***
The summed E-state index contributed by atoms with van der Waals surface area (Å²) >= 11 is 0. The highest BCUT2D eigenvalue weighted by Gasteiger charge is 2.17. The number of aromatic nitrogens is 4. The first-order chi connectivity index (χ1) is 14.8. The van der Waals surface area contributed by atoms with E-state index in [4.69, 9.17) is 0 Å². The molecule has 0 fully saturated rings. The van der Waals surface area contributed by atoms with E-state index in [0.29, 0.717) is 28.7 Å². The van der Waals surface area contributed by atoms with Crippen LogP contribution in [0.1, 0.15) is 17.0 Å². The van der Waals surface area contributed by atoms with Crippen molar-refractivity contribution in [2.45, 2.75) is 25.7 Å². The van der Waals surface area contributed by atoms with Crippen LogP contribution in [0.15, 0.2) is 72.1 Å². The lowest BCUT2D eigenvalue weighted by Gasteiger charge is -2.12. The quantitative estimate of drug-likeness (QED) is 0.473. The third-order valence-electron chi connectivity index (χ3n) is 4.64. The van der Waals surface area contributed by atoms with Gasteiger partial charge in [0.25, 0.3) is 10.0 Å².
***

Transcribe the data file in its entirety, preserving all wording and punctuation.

The summed E-state index contributed by atoms with van der Waals surface area (Å²) >= 11 is 0. The highest BCUT2D eigenvalue weighted by Gasteiger charge is 2.17. The number of aromatic nitrogens is 4. The first-order chi connectivity index (χ1) is 14.8. The van der Waals surface area contributed by atoms with E-state index in [4.69, 9.17) is 0 Å². The molecule has 0 fully saturated rings. The van der Waals surface area contributed by atoms with E-state index in [0.29, 0.717) is 28.7 Å². The van der Waals surface area contributed by atoms with Crippen LogP contribution in [0.1, 0.15) is 17.0 Å². The van der Waals surface area contributed by atoms with Crippen molar-refractivity contribution in [2.45, 2.75) is 25.7 Å². The van der Waals surface area contributed by atoms with Crippen LogP contribution in [0.15, 0.2) is 72.1 Å². The lowest BCUT2D eigenvalue weighted by Gasteiger charge is -2.12. The quantitative estimate of drug-likeness (QED) is 0.473. The third-order valence-electron chi connectivity index (χ3n) is 4.64. The van der Waals surface area contributed by atoms with Gasteiger partial charge in [0.25, 0.3) is 10.0 Å².